Do High-Protein Diets Increase Cancer Risk?

Do High-Protein Diets Increase Cancer Risk?

A new study has found that middle-aged people consuming large amounts of animal protein in their diet seemed to experience significantly higher incidences of cancer and diabetes. The study looked at high-protein diets and their effect on health, splitting the research subjects into different age groups, those aged 50-65 and 65 or older. Researchers also investigated whether there was a difference in the type of protein being consumed, animal or plant, and the effect this had on health and mortality rates. The study produced some surprising findings.

Is it Time to Rethink High-Protein Diets?

As part of the study, researchers looked at data from 6,381 American men and women, aged 50 or older. One group, the high-protein group, received 20% or more of their daily calories from protein, the moderate-protein group received 10% to 19% of their daily calories from protein, and the low-protein group received less than 10%.

Participants in the 50-65 group consuming a high-protein diet, were found to have a 74% increase in mortality compared to those participants following the low-protein diet. Participants in the high-protein group died from cancer more frequently than the other participants in the study and had an increased risk of developing diabetes. Conversely, when researchers looked at the type of protein the participants were predominantly consuming, they found that plant-derived proteins were associated with lower mortality than animal-derived proteins, although participants consuming mainly plant proteins still experienced an increased cancer risk compared to those on a low-protein diet.

In the past, scientists have looked at Insulin-like growth factor 1(IGF-1), a protein found in our bodies, and the effect it has on our health. Past studies have found a link between high levels of IGF-1 and the incidence of age-related diseases such as cancer. Protein intake is thought to influence the levels of IGF-1 in our bodies, which may account for the findings from this study.

The study also looked at the effects of a high-protein diet on participants aged 65 or older and found that for participants in this age group, eating a high-protein diet created the opposite effect. There was a 28% reduction in death from all causes in this group. This could be due to the fact our levels of IGF-1 decline as we age and may suggest over 65s should be increasing their protein intake.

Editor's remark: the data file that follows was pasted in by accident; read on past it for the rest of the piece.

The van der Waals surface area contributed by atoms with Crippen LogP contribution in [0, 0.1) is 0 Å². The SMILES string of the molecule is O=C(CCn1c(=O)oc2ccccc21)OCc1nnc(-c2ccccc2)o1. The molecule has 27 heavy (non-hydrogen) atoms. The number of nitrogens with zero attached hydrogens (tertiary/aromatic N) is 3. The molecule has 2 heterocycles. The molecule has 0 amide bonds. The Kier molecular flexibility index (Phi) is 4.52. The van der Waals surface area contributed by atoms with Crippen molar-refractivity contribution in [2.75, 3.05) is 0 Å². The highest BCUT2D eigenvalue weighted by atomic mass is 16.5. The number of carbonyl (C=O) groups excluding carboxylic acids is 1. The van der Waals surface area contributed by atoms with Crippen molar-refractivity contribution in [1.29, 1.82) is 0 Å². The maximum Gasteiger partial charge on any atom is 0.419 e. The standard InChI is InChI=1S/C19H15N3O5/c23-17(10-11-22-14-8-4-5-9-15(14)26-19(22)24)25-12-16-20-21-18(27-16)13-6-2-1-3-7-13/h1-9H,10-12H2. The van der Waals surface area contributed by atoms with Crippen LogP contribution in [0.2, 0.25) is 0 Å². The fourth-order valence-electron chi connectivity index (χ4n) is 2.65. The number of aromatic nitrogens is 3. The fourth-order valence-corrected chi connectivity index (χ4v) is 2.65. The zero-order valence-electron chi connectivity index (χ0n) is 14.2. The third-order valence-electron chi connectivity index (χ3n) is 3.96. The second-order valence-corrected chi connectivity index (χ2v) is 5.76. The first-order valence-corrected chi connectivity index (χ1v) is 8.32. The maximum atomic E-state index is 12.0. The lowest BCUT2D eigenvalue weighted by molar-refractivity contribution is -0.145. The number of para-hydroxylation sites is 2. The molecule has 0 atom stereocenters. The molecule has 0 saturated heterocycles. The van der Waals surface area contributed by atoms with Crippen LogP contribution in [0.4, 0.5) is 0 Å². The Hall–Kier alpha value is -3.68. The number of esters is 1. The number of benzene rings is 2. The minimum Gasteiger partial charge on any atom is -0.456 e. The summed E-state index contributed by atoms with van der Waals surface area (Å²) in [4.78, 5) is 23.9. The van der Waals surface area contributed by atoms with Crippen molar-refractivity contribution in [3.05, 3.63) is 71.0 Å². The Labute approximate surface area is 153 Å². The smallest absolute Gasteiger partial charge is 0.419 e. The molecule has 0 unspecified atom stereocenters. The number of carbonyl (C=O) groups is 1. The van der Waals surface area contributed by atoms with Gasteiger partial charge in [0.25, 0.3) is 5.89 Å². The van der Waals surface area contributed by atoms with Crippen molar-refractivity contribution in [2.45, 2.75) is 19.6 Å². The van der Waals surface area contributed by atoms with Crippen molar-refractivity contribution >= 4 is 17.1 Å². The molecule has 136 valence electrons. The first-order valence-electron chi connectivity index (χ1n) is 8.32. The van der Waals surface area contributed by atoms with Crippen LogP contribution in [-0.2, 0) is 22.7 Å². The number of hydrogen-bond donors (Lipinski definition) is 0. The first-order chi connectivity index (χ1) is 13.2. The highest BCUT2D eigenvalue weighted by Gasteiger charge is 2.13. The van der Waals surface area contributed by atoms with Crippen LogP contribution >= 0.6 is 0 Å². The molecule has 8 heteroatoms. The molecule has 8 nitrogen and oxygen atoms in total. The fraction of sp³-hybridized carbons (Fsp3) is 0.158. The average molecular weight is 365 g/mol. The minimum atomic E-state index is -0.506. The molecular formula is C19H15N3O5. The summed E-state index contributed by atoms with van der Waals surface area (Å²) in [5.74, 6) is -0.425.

Criticisms of the Study

Critics of the study say that it’s difficult to determine what causes spikes in cancer rates and mortality when looking at diet, because of the complexities involved. They say it’s impossible to determine which dietary component or nutrient is having a negative effect on the body, especially when using self-reported information. People may be over or underestimating their protein intake when talking to their physician or answering a survey. The study also failed to distinguish between different types of animal protein, whether the animal protein was derived from red meat, white meat, fish, dairy, or eggs. Other considerations such as participants existing medical conditions weren’t considered as part of the study, which may also have affected the results.

Suggestions for a Healthy Diet

It’s clear that more research needs to be conducted into this subject, but most people in the United States eat more protein than they need. The CDC recommends that a man aged 19-70 or older, should consume 56 grams of protein each day, and a woman aged 19-70 or older, should consume 46 grams of protein daily. When choosing protein-rich foods, aim for lean white meats such as chicken, plant proteins such as beans and lentils, or fish such as salmon or tilapia. Try to limit or eliminate processed meats from your diet and eat red meat only in moderation.

Sources: – Middle-aged? Put down the meat. CNN Health. – Diets high in meat, eggs and dairy could be as harmful to health as smoking. The Guardian. – Why High-Protein Diets May Be Linked to Cancer Risk. Forbes. – Protein. Centers for Disease Control and Prevention.